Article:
Samsung's future on the line
KENTARO OGURA, Nikkei staff writer
SEOUL -- Samsung Electronics is not accustomed to losing and does not enjoy it. Having racked up record profits for several quarters, the South Korean juggernaut suffered its first profit decline in nearly two years in the quarter ended Dec. 31.
It blamed the setback on a slowdown in its key smartphone business. Although the outlook is not too gloomy, the era of explosive growth appears to have ended. Samsung needs to find a new cash cow if it is to maintain the profitability it has come to expect.
"Smartphones aren't selling much, so we need you to lower your prices for parts," an official in charge of procurement told employees at subsidiary Samsung Display late last year. Internal discounts do not affect consolidated results, but the squeeze is on because the company's recent performance in the segment has been off.
At first glance, Samsung is the picture of health. Its operating profit jumped 27% on the year in 2013 to a record 36.78 trillion won ($34.2 billion). But in recent months, sales of high-end smartphones are topping out as markets mature and U.S. rival Apple bounces back from a slump. The South Korean gadget maker can no longer count on a virtuous circle of strong demand for handsets driving sales of its components.
Over the past decades, Samsung rode a global wave of demand for digital consumer electronics. Its low-cost, high-quality products helped the company displace Japanese manufacturers to become the global leader. But despite having the largest market share in flat-panel TVs, for example, profits are slim: At the top end of the market, Samsung battles with rivals from other industrialized countries for a slice of a fairly small pie. The market for cheaper sets is much bigger, but Samsung has hungry Chinese and other manufacturers snapping at its heels in that segment.
Industry insiders say Samsung remains heavily dependent on smartphones. Handsets and other information technology devices, like tablets and smart cameras, account for 68% of the company's consolidated operating income, up a whopping 43 percentage points in three years. If displays and chips that are made in-house are included, the figure comes to 81%, according to one estimate.
It is unlikely Samsung's earnings will deteriorate suddenly; its chip business, which generates 19% of the company's total profit, gives it a cushion. But heavy reliance on a few products is worrisome, and concern that the situation for smartphones is starting to resemble the market for flat-panel TVs runs through the company.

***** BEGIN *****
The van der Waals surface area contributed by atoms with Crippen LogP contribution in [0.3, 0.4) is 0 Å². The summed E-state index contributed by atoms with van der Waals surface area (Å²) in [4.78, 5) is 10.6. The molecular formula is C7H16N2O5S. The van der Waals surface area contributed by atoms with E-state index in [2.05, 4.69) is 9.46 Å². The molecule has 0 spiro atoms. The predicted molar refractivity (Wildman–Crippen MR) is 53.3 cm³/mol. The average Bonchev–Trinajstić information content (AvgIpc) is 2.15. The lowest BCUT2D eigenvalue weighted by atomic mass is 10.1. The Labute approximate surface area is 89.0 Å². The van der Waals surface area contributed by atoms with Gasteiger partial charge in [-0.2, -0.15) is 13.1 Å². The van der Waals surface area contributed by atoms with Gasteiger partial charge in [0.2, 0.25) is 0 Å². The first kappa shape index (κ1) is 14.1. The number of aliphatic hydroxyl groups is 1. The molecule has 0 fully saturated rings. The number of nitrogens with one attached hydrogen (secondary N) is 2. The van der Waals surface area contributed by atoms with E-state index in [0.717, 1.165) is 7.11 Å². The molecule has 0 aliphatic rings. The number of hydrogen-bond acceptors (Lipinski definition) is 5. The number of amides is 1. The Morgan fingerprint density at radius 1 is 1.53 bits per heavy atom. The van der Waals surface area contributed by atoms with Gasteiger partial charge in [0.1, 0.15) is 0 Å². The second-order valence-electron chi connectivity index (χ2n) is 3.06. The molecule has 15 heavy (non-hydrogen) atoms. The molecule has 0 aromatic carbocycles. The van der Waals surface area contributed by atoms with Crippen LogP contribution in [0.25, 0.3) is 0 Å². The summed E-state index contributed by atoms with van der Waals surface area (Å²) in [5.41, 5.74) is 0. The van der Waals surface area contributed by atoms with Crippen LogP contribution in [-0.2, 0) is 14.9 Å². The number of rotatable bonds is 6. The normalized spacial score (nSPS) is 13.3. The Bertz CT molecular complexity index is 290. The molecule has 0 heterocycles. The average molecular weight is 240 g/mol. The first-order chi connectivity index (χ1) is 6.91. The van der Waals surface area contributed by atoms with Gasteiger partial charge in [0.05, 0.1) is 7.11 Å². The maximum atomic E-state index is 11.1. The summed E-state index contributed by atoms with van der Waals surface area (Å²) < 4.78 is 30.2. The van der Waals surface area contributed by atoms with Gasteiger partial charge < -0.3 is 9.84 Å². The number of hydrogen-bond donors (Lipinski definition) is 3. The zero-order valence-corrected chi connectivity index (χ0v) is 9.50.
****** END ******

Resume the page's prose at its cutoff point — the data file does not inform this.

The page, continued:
Lonely hearts club
One solution is to marry up with competitors, but so far Samsung has not had much luck. It tried to purchase the copier business of Japanese electronics maker Sharp because unlike volatile consumer electronics, copiers bring in steady revenues from corporate customers for supplies and maintenance. Samsung had high hopes for the deal, but it fell through. "We even proposed selling products under the Sharp brand," said a Samsung official who is still upset over how things turned out.
Samsung is looking for greener pastures outside the electronics business. "We will expand our operations into health care, the environment and other businesses that help improve the quality of life," said Vice Chairman and CEO Kwon Oh-hyun at a business plan briefing in November. In 2010, Samsung named medical equipment and four other key areas for investment and it has made small acquisitions to move in that direction.
But none have shown signs of becoming a major profit driver that can reduce Samsung's dependence on smartphones. "So long as the company strictly demands that employees show results every year, we cannot take big risks," said an employee involved in development in an existing business field.
Catching up to and even overtaking rivals in established markets is relatively straightforward, at least as a goal. Targets can be set and means devised for achieving them. The rewards for Samsung have been rich. But developing new products and markets requires a different set of skills -- flexibility and a willingness to embrace trial and error. "I encourage you to think freely and challenge anything," Chairman Lee Kun-hee said in his New Year's message. Whether his subordinates believe Samsung is truly creating a corporate culture that encourages risk-taking is less clear.
Rich company, poor shareholders
Samsung's skyrocketing earnings have transformed it into a top global company. Its sales soared 90% over the five years through 2013, reaching 230 trillion won that year, equal to about one-fifth of South Korea's gross domestic product. The scale of its operations surpasses even U.S. giant Apple.
Being at the top of South Korea's largest company has its perks. Full-time directors received an average compensation of around 5.2 billion won in 2012. Chairman Lee is not a director, but his dividend income has been estimated at around 200 billion won.
Ordinary stockholders get more modest returns. The dividend yield on Samsung stock came to a scant 1.1% for 2013, compared to the 1.5% average for companies listed on the first section of the Tokyo Stock Exchange and nearly 2% for the S&P 500. Samsung announced a sharp increase in its dividend on Jan. 24. Facing a slowdown in growth, the company is apparently trying to show shareholders it cares about them.